I understand that he was an Atheist, but let’s put the herd mentality aside for a moment. (Hurr durr, he loathed religion like me, so he’s the best of all.) Many of his ideas are obvious realizations to anyone who has newly deconverted, and kept up with ideas of human evolution, and his attempts to mix literature with philosophy, and write a novel bog it down. Although I haven’t read much of his work, I’ve enjoyed reading plain old Plato and other Greek philosophers much more.
Plato carefully builds a foundation and then adds layers. I also like reading about other philosophers like Diogenes, for his ability to give the middle finger to every other source of authority and somehow get away with it (unlike Socrates, whose persecution was to Athens what Giordano Bruno’s was to the Catholic church.)
My friend said he would like to have gone to a Buddhist middle school,
an Islamic high school and a secular college, but if he had it all to
do over again he would have stayed clear of Christianity. Lately I
have become interested in philosophy, which is what happens when you
take the mysticism out of religion and encourage people to think about
everything for themselves. The writings of Kant are popular with
Atheists since he was an atheist who tried to find a solution to
combat nhilism. He was afraid society would fall into chaos once the
majority realized “God is dead, and we have killed him.” (Meaning once
we stop believing we cannot lay claim to Christian morals and have to
rethink everything. He doesn’t mean G o d ever existed except as a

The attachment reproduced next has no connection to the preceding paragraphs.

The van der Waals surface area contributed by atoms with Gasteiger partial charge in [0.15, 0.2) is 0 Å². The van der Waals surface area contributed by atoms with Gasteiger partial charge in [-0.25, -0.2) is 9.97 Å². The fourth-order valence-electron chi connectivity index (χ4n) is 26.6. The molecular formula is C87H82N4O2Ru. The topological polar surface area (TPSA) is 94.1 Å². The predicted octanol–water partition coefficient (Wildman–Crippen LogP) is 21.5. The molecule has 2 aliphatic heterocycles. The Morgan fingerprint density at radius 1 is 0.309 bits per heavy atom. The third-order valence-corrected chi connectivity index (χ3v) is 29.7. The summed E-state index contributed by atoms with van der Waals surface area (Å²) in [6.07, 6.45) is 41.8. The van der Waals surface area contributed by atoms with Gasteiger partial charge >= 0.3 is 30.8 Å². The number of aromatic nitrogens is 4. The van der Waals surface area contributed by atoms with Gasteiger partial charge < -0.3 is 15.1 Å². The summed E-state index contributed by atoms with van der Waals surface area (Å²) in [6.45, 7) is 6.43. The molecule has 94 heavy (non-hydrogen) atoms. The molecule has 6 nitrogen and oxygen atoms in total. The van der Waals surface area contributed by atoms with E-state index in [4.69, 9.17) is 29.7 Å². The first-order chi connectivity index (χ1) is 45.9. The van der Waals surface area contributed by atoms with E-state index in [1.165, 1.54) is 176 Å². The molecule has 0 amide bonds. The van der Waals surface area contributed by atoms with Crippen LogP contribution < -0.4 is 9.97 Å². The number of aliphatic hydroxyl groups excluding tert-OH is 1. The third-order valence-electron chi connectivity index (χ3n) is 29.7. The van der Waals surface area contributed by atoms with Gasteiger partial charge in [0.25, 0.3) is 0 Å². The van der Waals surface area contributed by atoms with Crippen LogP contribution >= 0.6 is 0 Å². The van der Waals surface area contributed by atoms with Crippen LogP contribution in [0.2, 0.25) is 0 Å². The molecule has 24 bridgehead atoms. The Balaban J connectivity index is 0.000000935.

At the moment though I am still more attracted to the Greek
philosophers, Plato, Socrates and Diogenes. Socrates was sort of
religious, but rejected the Greek gods and believed in his own spirit.
He was sentenced to execution by jury for two reasons 1) corrupting
young minds (by telling people to think) 2) not acknowledging the
local Greek gods.
How people believe any religion is truer than any other is beyond me.
I have found parallel persecutions by mobs for rejecting gods that
were locally popular in Israel, Christianity, Islam, and Buddhism
where heretics were murdered. Religion robs people of tolerance and
the ability to think and be at peace. Perhaps, my philosophies do not
jive with Nietzsche, because I think the price of preserving religion
for the sake of order is still far too high. Scientists have done
immoral experiments, and not every problem has a technological
solution because there are fundamental human conflicts of interest,
but I feel religion has done more harm than good.
Can philosophy replace religion? Unfortunately, probably not, because
it requires patience and higher thinking that frankly most people do
not have. Religion is the shortcut to a sense of morality, with a few
rules backed up by flashy mysticism that stimulates the imagination.
Moreover, the ancient philosophers who tried to teach were frequently
deified by followers, resulting in cults that followed
Zoroaster,Christ, Buddha or Muhammed. Even in modern days pseudo cults
have sprung up behind philosophers like Ayn Rand. Personally I think a
diversity of reads are better, but it’s even better to learn to think
critically and take a thought to its natural conclusion. This is why I
like Plato- boring though his writing is, it’s straight forward and
you don’t get lost because he doesn’t write like Nietzsche, a novelist
showing off. The premises are obvious and every final idea is worked
to in layers from the foundation.
Even if the solution remains out of reach, we need to jettison invalid
ideas and keep looking and sharing thoughts until someday we reach a
critical mass and a more harmonious society Is easier to create and
preserve. I do like nietzsche,’s idea that we are working to evolve
into an ubermenche, who won’t remember us. I have already thought of
that and many of his ideas though, so perhaps that is why he doesn’t
appeal to me. I do love his treatise on how Christianity fails at its
goals and keeps a person grovel in forever in sin, while Buddhism
succeeds in its stated goal of extinguishing distress, and harmful
emotions. Pure Buddhism should give more peace than the purest